Over the past few weeks, colleagues ranging from hiring managers to interns have posted some incredibly helpful insights and advice as part of our PR Intern Blog Series, (#PRIBS). But before we get too far ahead of ourselves we feel it’s important to take a step back. On the road to rockstar status, there are some essential skills that no PR intern should take for granted, even if they may seem basic.
A PR internship is a great way to gain real-world experience and put your skills to the test. When starting out in a new internship position, it’s important to consider what your goals are and what you hope to gain out of your experience. Below are four simple but important ways to ensure that you make the most of your PR internship!
It was my first day as a PR intern at Weber Shandwick Seattle and what was I thinking about? All the countless hours spent perfecting essays, practicing presentations and studying the history of public relations. Ok, maybe not…but all the lessons I learned throughout school have helped me in both getting this coveted internship and applying those skills now that I’m here.
From time to time, I’m asked how I got started at Weber Shandwick Seattle. My responses generally vary from “my previous work experience” to “networking” to “pure and total luck.” While the truth may lie somewhere in the middle, how I honestly got a foot in the door (literally) was through my internship.
I’ll admit, when asked why I wanted to work here, I answered, “Because it’s a global company.” But truthfully, I don’t think I really understood the invaluable learning opportunities one can derive from interning at a global PR agency like Weber Shandwick. That has all changed very quickly. Over the past two months, I’ve had an intense firsthand experience working on an account that has global reach.
Flashback 10+ years as I approached my last quarter in college and I was determined to secure an agency internship that could possibly lead to a long-term position. My international interest and desire to try agency life after working in the corporate and non-profit environments was the last puzzle piece to deciding the path I wanted to take to kick-start my career, and was what led me to Weber Shandwick. Admittedly, if someone asked me then where I would be in 10 years, I probably would have said “working in international PR, and hopefully for Weber Shandwick, but wherever opportunities take me.” I took advantage of the three-month internship to learn as much as I could, demonstrate my skills and capabilities and get to know people in the office or across the agency, when given a chance.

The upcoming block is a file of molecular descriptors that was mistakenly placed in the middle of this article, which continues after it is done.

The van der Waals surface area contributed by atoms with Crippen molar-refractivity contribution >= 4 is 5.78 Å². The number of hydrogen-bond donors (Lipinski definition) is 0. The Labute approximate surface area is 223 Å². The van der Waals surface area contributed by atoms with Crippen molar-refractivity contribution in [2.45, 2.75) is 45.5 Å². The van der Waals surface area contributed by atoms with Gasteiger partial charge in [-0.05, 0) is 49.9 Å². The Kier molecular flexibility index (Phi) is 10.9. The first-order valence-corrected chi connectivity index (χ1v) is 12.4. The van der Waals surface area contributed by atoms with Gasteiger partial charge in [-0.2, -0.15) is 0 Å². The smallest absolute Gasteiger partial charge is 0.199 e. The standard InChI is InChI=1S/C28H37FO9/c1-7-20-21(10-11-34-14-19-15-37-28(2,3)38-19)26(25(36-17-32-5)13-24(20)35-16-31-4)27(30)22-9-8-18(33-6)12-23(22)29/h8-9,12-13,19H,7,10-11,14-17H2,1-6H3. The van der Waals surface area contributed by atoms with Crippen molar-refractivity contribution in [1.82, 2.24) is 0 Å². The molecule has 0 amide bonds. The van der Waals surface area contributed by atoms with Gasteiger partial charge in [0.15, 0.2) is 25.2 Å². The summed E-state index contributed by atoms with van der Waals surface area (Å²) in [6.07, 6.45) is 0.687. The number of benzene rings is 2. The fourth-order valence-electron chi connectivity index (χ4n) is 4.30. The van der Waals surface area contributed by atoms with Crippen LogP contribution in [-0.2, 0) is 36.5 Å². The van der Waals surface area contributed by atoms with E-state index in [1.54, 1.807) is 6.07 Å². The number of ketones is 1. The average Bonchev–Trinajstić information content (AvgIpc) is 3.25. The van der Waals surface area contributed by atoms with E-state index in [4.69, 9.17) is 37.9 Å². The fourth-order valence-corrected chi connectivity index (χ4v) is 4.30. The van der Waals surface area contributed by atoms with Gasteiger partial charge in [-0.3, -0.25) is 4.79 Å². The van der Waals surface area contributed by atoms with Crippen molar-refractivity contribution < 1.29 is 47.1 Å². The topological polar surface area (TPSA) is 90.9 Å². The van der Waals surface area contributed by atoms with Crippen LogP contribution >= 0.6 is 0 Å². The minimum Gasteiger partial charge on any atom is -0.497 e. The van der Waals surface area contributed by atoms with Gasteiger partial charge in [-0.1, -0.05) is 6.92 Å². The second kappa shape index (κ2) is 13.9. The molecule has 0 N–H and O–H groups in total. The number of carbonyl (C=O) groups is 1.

The one and only college class I ever got a “C” in was AP Style Writing. I remember how my professor would copy each of our weekly news stories onto transparency sheets, projecting the mess of red lines, question marks and “Boring!” comments for the whole class to see. He’d walk through all the flaws, each mistake dropping our grade by ten percent. It truly was painful to watch your “B” go to a “D” in a matter of a missed hyphen, uppercased title and abbreviated five-letter state, especially in front of your friends you just tailgated with the weekend prior.
Personally, I hate writing cover letters. You probably do too.
It’s obnoxious to have to dump your personality on a page and find the right balance between individuality and professionalism. Well, get over it. Hating things generally doesn’t make them go away, as evidenced by Carrot Top (and prop comics in general), the Freshman 15 and lines at the DMV.
Here’s a statement I hear a lot from many of my peers, “I sent out my resume to over 100 companies, have only heard back from a small portion of them, and have gotten even less requests to go in for interviews.” Let’s not forget the famous, “In this economy, I am never going to find a job.” And to be honest, there was a time when I used to say these things myself. I don’t know how many discussions I had with my parents about how prospective employers were failing to recognize my potential value.